HOA Board Resources
HOA Board Members are Tasked with Running a Very Small City
There are 4 Desperately Needed HOA Board Resources to guarantee a successful homeowner association.
When you become a member of your homeowners association executive board you have stepped into some very big shoes.
As a HOA board member, you are legally considered a public figure. You have little defense against lies, gossip, rumors, obscene gestures and other personal abuses.
In my first few months as president of our HOA I maintained an open-door policy.
I had wanted to be transparent and helpful to my friends and neighbors. After all, they claimed they only wanted information, honesty and access to participate in community decisions and common improvements.
I abruptly ended my open-door policy after daily visits and phone calls by neighbors demanding personal favors from the association. Some homeowners came two at a time yelling, screaming and crying at each other. They were expecting me to settle their disagreements. Others physically took to throwing things at me. Swearing, cursing and yelling offenses at me and other board members was common.
Why would anyone in their right mind volunteer for such a job with no pay and very little appreciation, except to save the value of their home. It seems insane that HOA board members can be subjected to such treatment. On the other hand I realize the street runs both ways and some board members can be abusive, disruptive, demanding and extremely overbearing.
Thankfully, in the first few days of my tenure I and the HOA board had assembled resources to keep the wheels from coming completely off the old cart.
Top 4 Desperately Needed HOA Board Resources
1 ) Hire the best professional management company your community can afford.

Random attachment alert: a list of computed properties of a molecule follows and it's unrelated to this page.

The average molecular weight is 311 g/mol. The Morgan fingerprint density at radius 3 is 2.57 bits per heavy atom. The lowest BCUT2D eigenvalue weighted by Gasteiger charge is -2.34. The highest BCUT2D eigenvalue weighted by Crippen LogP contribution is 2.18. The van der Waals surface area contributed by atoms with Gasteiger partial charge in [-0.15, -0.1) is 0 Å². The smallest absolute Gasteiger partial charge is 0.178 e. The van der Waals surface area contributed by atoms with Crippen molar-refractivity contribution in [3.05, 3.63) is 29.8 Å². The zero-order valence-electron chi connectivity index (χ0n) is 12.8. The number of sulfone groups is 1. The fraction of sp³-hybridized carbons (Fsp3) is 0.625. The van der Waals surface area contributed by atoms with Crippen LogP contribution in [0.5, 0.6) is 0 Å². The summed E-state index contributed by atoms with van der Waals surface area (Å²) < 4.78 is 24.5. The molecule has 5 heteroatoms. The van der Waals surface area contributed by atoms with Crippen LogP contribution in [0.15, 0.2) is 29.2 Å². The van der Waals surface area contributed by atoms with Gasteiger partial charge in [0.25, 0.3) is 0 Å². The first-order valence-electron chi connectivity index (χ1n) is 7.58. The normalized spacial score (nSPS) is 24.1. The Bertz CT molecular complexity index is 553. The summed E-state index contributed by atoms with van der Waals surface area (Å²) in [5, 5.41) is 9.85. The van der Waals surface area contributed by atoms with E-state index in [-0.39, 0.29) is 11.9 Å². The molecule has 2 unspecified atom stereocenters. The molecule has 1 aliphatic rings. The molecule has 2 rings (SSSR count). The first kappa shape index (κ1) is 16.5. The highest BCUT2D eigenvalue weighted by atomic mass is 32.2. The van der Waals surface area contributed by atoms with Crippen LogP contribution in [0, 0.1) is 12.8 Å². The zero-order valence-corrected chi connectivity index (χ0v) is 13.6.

Although the Office of the Ombudsman cannot officially recommend management companies, they are familiar with most management companies and HOA communities. It is well worth the effort to get to know the Ombudsman and their team. You can also search the ombudsman's online records for indications of fines, legal actions and some parts of their investigations into alleged wrong doing at HOAs and management companies.
Do your research and due diligence.
Interview at least three management companies.
Get a list of their references and talk to their existing HOA clients and the vendors they rely on.
Do not simply hire the cheapest or the most well-known. Publicity hogs and conference presenters are not always the most experienced or the most effective management companies
2) Hire a Qualified HOA Attorney or Legal Firm.
Do your homework. Not all attorneys are created equal. Those with big ads and always in the public eye can be the most costly and the biggest disappointment.
Attorneys are paid to provide professional legal advice, legal opinions and court defense. If they fail to do so, look for a different attorney.
Hopefully, your HOA board never has to go to court. but when homeowners sue the association or an attorney letter arrives, get legal advice before taking action or making a decision.
Do not allow homeowners to intimidate the HOA board with petty lawsuits or threats. Fight back, legally.
Do not create a precedent by caving in to greedy money demands by those who shout the loudest.
Remember state law requires that every homeowner, including board members, be treated exactly the same. There are no exceptions.
3) Hire a Reputable Collection Agency
Staying on top of homeowner HOAdues, fines and damage payments is a critical HOA board member duty.
Three Kinds of Delinquent Homeowner Accounts
--Homeowners who fall on hard times and cannot pay their monthly HOA dues.